The residents of a half dozen key Lincoln neighborhoods value their neighborhoods’ diversity and want to connect with others, make their community more vibrant, and improve their lives and the lives of others. However, they also feel that opportunities to make those connections and improvements aren’t always easy or clear.
Those were Collective Impact Lincoln’s main takeaways from a first round of door-to-door listening sessions in six of Lincoln oldest neighborhoods – Belmont, Clinton, Everett, Hartley, Near South and University Place. The results were shared at an open house at the Clyde Malone Community Center on March 19.
“These are early returns, but it’s clear these neighborhoods are diverse and complex environments with a wide mix of interrelated concerns, points of pride, and community urgencies,” said Amanda Barker, deputy executive director and head of civic health programs at Civic Nebraska, one of three organizations that form Collective Impact Lincoln. “As we continue to better understand residents’ vision for their community, we will help connect policy solutions so neighbors can achieve their goals.”
A partnership between Civic Nebraska, Nebraska Appleseed, and the South of Downtown Community Development Organization, Collective Impact Lincoln has knocked on more than 1,500 doors since last fall to have conversations about what neighbors like about their community and what they feel needs to be improved. In addition, CIL is working on policy advocacy to help all Lincolnites address specific issues.
“The neighborhoods are an important focus because of the potential they have to grow,” said Isabel Salas, CIL organizer with the South of Downtown Community Development Organization.
Collective Impact Lincoln measured residents’ responses through its civic health framework, examining neighborhoods’ social connectedness, confidence in institutions, and community engagement. When asked about the most positive aspects of their neighborhood, residents included:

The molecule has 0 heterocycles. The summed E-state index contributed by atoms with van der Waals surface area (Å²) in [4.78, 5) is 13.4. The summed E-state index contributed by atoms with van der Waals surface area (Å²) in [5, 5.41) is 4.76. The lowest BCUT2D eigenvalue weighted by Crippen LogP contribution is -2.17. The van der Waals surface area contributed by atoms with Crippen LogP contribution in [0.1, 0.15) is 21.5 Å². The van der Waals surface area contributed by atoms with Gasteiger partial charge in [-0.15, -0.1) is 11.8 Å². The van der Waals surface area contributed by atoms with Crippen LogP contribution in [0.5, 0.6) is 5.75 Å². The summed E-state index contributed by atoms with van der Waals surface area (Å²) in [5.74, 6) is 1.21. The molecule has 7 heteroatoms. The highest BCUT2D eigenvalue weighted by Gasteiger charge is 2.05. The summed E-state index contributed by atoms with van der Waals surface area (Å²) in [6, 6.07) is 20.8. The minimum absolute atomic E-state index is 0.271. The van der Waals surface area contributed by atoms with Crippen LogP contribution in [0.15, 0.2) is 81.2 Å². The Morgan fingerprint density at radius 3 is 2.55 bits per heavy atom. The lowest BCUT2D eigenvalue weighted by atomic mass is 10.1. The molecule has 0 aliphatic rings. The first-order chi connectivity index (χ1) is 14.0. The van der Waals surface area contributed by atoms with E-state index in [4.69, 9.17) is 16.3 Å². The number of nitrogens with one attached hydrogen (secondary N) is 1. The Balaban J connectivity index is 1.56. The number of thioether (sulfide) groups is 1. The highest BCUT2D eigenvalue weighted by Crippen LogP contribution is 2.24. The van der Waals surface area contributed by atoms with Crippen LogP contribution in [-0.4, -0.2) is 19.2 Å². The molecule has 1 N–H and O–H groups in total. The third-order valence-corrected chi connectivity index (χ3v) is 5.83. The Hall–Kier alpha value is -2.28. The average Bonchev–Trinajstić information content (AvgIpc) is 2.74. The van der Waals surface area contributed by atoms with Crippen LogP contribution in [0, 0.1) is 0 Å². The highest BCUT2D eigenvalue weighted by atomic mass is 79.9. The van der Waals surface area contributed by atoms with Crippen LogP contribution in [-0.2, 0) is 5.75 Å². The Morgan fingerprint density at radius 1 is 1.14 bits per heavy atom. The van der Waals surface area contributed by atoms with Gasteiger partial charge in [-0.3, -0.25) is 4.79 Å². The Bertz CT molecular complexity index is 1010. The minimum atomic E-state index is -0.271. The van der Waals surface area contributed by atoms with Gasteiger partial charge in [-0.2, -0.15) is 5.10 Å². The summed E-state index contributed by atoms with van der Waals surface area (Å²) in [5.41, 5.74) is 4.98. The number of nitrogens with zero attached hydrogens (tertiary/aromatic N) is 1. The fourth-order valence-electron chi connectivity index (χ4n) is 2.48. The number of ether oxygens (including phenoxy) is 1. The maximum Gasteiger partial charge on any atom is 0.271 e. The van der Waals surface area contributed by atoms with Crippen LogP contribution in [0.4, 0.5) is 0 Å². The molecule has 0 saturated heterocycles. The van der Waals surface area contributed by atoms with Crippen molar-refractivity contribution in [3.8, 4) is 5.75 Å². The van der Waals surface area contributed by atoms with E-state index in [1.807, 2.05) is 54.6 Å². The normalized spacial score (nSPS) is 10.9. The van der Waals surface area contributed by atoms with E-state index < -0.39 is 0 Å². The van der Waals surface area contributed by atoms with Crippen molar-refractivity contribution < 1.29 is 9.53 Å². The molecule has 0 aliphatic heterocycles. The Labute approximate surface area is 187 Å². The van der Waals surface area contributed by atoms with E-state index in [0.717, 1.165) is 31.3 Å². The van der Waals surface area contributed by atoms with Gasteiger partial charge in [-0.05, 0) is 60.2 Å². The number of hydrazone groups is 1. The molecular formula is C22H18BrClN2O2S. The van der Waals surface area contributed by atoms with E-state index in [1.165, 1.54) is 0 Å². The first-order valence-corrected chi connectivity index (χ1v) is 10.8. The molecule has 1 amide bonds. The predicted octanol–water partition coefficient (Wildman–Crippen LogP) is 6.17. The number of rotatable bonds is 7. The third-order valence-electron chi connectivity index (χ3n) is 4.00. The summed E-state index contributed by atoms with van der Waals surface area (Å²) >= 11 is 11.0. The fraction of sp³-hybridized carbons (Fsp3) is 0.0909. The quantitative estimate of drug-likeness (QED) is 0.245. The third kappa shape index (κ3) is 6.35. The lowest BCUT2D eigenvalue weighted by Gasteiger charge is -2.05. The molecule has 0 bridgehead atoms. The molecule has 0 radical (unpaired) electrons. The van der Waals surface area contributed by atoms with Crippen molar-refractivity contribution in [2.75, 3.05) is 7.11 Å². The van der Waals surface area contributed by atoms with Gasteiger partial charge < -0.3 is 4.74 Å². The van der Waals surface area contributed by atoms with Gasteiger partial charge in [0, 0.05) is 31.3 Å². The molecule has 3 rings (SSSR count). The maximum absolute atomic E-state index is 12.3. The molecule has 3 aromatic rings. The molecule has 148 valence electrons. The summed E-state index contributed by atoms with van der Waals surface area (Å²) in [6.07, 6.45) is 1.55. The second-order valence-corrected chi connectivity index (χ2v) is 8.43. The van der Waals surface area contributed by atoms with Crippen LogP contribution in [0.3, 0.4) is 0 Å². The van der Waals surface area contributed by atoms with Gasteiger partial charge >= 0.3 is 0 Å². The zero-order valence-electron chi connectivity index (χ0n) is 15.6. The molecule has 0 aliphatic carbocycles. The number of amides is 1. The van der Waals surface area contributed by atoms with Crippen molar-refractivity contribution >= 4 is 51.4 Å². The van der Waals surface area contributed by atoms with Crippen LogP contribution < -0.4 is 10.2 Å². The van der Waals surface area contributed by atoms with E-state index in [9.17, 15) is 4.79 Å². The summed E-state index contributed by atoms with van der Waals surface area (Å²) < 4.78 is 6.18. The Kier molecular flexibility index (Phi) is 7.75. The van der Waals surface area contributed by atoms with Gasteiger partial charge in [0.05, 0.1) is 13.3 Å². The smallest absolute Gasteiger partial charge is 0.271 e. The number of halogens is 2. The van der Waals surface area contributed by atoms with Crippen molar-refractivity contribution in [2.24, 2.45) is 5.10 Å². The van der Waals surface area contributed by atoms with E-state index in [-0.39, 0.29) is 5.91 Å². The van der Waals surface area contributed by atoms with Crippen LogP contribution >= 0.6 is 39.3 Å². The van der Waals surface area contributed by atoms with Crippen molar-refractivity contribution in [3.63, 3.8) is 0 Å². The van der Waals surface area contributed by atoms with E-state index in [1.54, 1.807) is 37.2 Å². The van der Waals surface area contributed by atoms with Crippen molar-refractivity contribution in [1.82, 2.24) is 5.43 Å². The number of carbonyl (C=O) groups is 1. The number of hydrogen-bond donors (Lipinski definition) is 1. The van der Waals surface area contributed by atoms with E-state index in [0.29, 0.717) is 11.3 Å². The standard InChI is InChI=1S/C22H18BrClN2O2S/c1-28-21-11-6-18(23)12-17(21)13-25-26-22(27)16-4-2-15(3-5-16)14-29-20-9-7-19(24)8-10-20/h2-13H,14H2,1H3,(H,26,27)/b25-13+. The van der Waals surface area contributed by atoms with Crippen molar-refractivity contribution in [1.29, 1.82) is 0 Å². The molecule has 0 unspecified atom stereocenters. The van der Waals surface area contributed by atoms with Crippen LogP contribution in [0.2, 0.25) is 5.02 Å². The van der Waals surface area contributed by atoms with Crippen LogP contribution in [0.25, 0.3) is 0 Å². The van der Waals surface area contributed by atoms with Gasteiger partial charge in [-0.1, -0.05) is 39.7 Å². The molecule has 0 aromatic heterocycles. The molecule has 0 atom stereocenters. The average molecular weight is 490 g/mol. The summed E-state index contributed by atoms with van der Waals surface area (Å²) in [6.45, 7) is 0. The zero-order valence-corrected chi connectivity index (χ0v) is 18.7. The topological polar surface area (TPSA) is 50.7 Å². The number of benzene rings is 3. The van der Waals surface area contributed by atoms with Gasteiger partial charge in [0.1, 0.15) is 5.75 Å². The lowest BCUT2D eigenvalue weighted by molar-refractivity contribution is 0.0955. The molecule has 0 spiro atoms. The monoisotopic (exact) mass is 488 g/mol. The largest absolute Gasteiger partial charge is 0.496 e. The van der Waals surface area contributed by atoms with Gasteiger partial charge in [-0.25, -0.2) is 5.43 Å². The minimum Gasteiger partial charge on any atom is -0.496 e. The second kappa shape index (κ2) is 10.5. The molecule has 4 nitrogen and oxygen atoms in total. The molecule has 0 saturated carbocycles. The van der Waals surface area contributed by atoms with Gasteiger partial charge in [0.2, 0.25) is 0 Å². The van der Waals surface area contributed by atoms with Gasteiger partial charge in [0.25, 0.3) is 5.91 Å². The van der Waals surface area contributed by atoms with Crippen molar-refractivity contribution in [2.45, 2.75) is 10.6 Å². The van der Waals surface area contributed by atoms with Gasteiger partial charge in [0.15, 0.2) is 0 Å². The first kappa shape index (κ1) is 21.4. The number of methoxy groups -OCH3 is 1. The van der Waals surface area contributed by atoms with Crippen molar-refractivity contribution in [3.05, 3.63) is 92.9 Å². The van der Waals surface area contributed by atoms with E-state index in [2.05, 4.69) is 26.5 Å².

- Quality of life, 67 percent: Residents enjoy their neighborhoods’ diversity, like to be connected with neighbors, and value neighborhood inclusion. Thirty-seven percent of respondents say they interact with their neighbors every day.
- Community hubs, 13 percent: Residents like access to shops, community centers, gathering places, and other neighborhood resources.
- Public services, 6 percent: Neighbors see bicycle lanes and zoning that makes it safer for children as neighborhood positives.
Meanwhile, when asked about the most concerning aspects of their neighborhood, residents mentioned:
- Public services, 28 percent: Many had negative experiences with public utilities and services. Others do not know who to contact or may not receive adequate follow-up. While 42 percent of respondents said they were confident in public institutions, more than a third (35 percent) said their confidence was fairly poor or very poor.
- Safety, 26 percent: Busy streets and speeding traffic were atop neighbors’ safety concerns. Many streets also need brighter lighting, they said.
- Appearance, 19 percent: A lack of green spaces and community space, and few beautification projects can lead to declining neighborhood identity and pride.
- Housing, 11 percent: Tensions between renters and homeowners lead to a range of concerns.
Collective Impact Lincoln is already collecting additional data from residents, aiming to knock on 10,000 doors by the end of summer 2018 to continue its research. The group will knock on 30,000 doors in the six neighborhoods by summer 2020. Also, CIL hosts monthly Community Builder Workshops for residents to learn about building community through civic action, and to identify assets in their neighborhoods.
“It’s important for positive change to be directed by the voices and vision of people who live in our communities,” CIL organizer Selina Martinez of Nebraska Appleseed said. “I’ve listened to different stories from many community members to gather ideas from as many people as possible. Together we can learn from what is already working well and build solutions that create true community-led change.”
To view a summary of the team’s initial findings, click here.